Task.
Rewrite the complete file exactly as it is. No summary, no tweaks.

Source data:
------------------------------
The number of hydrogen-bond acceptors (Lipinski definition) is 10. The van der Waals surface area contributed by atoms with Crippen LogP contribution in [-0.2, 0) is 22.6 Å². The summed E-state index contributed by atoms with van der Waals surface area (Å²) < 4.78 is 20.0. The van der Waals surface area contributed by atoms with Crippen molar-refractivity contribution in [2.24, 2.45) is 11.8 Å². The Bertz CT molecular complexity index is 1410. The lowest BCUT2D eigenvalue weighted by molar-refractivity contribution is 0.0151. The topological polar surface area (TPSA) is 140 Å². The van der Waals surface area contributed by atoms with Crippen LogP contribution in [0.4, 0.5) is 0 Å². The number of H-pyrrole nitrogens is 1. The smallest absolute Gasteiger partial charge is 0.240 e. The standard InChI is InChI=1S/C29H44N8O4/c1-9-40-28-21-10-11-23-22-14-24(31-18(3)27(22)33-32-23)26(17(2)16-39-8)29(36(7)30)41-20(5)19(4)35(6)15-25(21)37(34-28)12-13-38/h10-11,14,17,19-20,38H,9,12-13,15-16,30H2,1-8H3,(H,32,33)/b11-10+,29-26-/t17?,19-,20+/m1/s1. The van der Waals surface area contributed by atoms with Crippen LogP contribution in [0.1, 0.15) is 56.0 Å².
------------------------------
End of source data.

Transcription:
The number of hydrogen-bond acceptors (Lipinski definition) is 10. The van der Waals surface area contributed by atoms with Crippen LogP contribution in [-0.2, 0) is 22.6 Å². The summed E-state index contributed by atoms with van der Waals surface area (Å²) < 4.78 is 20.0. The van der Waals surface area contributed by atoms with Crippen molar-refractivity contribution in [2.24, 2.45) is 11.8 Å². The Bertz CT molecular complexity index is 1410. The lowest BCUT2D eigenvalue weighted by molar-refractivity contribution is 0.0151. The topological polar surface area (TPSA) is 140 Å². The van der Waals surface area contributed by atoms with Crippen LogP contribution in [0.4, 0.5) is 0 Å². The number of H-pyrrole nitrogens is 1. The smallest absolute Gasteiger partial charge is 0.240 e. The standard InChI is InChI=1S/C29H44N8O4/c1-9-40-28-21-10-11-23-22-14-24(31-18(3)27(22)33-32-23)26(17(2)16-39-8)29(36(7)30)41-20(5)19(4)35(6)15-25(21)37(34-28)12-13-38/h10-11,14,17,19-20,38H,9,12-13,15-16,30H2,1-8H3,(H,32,33)/b11-10+,29-26-/t17?,19-,20+/m1/s1. The van der Waals surface area contributed by atoms with Crippen LogP contribution in [0.1, 0.15) is 56.0 Å².